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FBI warns Syrian group may step up cyber attacks | ASHARQ AL-AWSAT English Archive 2005 -2017
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Logo of the Syrian Electronic Army, captured from the group’s website.

Logo of the Syrian Electronic Army, captured from the group's website.

Logo of the Syrian Electronic Army, captured from the group’s website.

San Francisco, Reuters—The FBI strengthened on Friday its warning to businesses that a hacking group loyal to the government of Syria might intensify its internet attacks as the United States weighs military strikes in that country.

In an email alert sent to its business contacts, the FBI said the Syrian Electronic Army has been “highly effective in compromising multiple high-profile media outlets,” referring to its hours-long hijacking of the main New York Times web page and an earlier takeover of an Associated Press Twitter account, among others.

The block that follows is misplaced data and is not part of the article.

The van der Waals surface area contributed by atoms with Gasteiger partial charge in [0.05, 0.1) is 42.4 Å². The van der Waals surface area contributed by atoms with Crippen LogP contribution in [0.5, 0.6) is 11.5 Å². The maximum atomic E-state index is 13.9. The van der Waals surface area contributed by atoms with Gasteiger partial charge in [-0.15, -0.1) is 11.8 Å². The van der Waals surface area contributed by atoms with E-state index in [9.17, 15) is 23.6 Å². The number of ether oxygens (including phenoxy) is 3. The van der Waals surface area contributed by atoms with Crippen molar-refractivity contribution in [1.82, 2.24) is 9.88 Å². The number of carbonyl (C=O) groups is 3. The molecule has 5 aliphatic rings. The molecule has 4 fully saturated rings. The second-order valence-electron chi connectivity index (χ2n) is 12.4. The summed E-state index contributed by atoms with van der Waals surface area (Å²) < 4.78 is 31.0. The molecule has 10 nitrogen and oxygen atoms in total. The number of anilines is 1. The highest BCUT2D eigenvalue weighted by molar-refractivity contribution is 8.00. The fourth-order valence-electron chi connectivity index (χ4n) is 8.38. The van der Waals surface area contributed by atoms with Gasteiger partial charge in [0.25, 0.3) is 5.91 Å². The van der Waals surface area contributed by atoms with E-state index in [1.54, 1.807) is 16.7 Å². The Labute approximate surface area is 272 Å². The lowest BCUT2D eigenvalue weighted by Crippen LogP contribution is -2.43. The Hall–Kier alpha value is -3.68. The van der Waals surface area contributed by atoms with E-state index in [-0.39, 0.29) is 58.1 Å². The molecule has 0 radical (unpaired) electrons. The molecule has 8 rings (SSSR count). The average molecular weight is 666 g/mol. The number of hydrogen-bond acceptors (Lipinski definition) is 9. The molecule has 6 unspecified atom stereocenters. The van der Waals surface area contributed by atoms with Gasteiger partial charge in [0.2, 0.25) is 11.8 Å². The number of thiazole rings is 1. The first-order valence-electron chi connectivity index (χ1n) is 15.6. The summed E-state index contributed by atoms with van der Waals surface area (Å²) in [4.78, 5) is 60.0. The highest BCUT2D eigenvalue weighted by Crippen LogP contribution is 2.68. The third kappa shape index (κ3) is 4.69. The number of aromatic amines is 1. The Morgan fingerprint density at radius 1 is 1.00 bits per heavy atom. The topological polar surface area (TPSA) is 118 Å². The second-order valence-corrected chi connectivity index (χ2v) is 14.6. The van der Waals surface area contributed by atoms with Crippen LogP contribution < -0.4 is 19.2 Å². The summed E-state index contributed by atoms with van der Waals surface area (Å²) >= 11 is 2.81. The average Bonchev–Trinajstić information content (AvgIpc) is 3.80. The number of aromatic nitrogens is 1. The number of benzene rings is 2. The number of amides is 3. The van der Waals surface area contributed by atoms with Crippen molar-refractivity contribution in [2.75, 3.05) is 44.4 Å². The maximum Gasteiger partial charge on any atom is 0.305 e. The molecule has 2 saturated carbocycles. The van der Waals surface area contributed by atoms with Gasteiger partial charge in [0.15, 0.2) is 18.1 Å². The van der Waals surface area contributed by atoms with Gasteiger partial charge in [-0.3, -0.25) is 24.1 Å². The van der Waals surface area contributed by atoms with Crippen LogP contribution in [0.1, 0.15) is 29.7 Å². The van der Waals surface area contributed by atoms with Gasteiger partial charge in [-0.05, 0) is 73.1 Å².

It said the “the possibility of US military action in Syria may lead to further escalation of computer network operations by pro-Syrian or other aligned cyber actors.”

Reuters obtained a copy of the alert from a source who had received it from the FBI. An FBI spokeswoman confirmed the alert was legitimate but said it would not be posted publicly.

The alert was stronger in tone than one on the same group issued a week ago. It listed a number of websites that are under control of the SEA, allowing companies and service providers to block connections to them.

The FBI said that the Syrian group typically uses “spear-phishing” attacks, in which emails tailored to an individual or small group direct the recipients to a site that masquerades as a web-based email page and prompt the visitor for a logon and password. The hackers can then use those credentials to intercept or send emails and to try to login to Twitter and other services.

The FBI did not warn that the group was capable of crippling critical infrastructure, saying instead that its primary goal has been to spread propaganda.

Some former officials, however, have said that the group may be getting support from Syria’s key ally Iran, which has a much more advanced cyber-war program.